Carbon dioxide is continually referred to as a “poison” or a “toxin” which must inevitably be irreversibly damaging the Earth. The case is actually the opposite of this.

Now, there are toxins — actual poisons that are products or (usually) byproducts of human activities on the Earth. (We’ll ignore natural toxins.) But civilized societies are steadily reducing the toxic portion of human output; the changes in air and water quality over the past century in America speak to this. They are having to exaggerate the effects of remaining toxins to keep the scare up.

But CO2 is different. We produce a lot of it, and it is increasing in the atmosphere in part because of human output.

Eliminate that Toxin?

However, a mistake being made — intentionally, by many people — is treating carbon dioxide as “toxic.” It is not; it is crucial for sustaining plant life, and thus all life on the planet.

Consider: Can you think of any other toxin that, if reduced by two-thirds, would wipe out essentially all life forms on Earth? The only exceptions would be certain bacteria and other odd bits of life that can live without being, or eating, photosynthetic life forms.

Plants evolved for land life at many thousands of PPM of CO2. We now are living with barely 400PPM. And at about 140-180 PPM, depending upon the species, plants die. It almost gets down to those levels during the glaciation cycles.

Plants have been draining the atmosphere of CO2 for the half-billion years or so of their existence on land, and going back further for the photosynthetic cyanobacteria and algae and macroalgea (seaweeds and kelps and such) of the oceans. There are erosive and chemical processes involved as well, all of which have led to the gradual suffocation of plant life.

What Do We Do?

Man is actually putting a little of that depleted CO2 back into the atmosphere, to the great relief of plants as evidenced by their huge natural increases in growth over the past century. Sea life benefits as well.

New agricultural techniques help crops as well, but even the trees reflect this astounding growth spurt. There is a reason we crank CO2 up to 1,000-2,000 PPM in greenhouses. Plants simply grow better in such “classic” atmospheres.

As for CO2’s temperature impacts: The effect on temperatures was significant for the first 100PPM. It made a big difference on ancient Earth’s air temperature, but the warming effect is less for each additional 100 and so on. From 400 to 600 or 800PPM is a mild temperature push likely to be outweighed by other atmosphere/ocean cycles, just as the current temperatures reflect El Niño cycles but little of CO2 impact.

Temperature Modeling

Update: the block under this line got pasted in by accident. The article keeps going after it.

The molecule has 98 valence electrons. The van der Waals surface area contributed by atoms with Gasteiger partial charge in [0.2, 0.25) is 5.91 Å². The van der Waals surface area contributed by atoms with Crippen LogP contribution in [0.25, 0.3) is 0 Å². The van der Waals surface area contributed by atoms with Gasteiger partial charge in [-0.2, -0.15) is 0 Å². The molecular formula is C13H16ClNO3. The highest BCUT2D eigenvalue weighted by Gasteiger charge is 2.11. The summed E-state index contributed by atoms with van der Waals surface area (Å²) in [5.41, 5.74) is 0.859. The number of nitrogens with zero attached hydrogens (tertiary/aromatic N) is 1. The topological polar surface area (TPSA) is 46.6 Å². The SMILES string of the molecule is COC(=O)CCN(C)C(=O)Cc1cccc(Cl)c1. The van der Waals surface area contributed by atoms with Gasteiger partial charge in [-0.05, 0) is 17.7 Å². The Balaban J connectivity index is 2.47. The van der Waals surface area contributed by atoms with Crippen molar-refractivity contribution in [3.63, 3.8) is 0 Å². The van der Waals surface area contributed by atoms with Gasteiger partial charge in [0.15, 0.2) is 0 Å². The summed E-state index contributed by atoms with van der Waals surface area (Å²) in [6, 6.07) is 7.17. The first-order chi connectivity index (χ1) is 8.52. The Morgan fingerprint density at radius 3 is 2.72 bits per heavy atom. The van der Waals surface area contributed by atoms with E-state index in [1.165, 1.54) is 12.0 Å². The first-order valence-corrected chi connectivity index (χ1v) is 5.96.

Promulgators of catastrophe are having to adjust historic temperatures in order to make today’s temps seem unusual, a process I have observed for decades. The great global cooling from the 1940s to the 1970s has been erased, because it did not fit the narrative. Several times a year, we have “better data” about the temperatures in the very warm 1930s and 1940s, so down they go making current temps seem warmer. And to seem to more closely match the models, although this mismatch is still blatant.

The temperature models, like the other climate models in use now, were built to support the narrative. Though the current climate models’ output is demonstrably wrong, let’s suppose the worst-case scenario obtains, and the average temperature rises not by 2C, but 4C or 6C or 8C. These numbers, touted as “we’re all gonna die” and “life on Earth will be impossible” would still not put us back to the warmer Eocene times, which were a period of tens of millions of years of abundant life and verdant growth on Planet Earth.


And that ancient warmth was sustained not by CO2 (as colder periods have had much greater CO2) but by changes in the shapes of continents and resulting sea currents and heat distribution. These arrangements gradually change the “set point” that the Earth tends to maintain using a hydrological cycle consisting of cloud and water vapor feedbacks. The warmer it is, the cloudier it gets, reflecting more sunlight back into space and controlling the air temperatures within narrow limits.

These feedbacks are ignored or miscoded in climate models for a reason: More neutral runs, that might closer mimic Earth’s hydrological temperature feedbacks, are discarded in favor of gloom and doom supporting the immediate need for government intervention, and more grant funds.

In my day job, this works against my interests: I write research grants. But as a private person, I cannot countenance the way in which this science is being grossly distorted for political ends. It corrupts both the scientists and the governments involved, and distracts crucial attention away from real threats.

===|==============/ Keith DeHavelle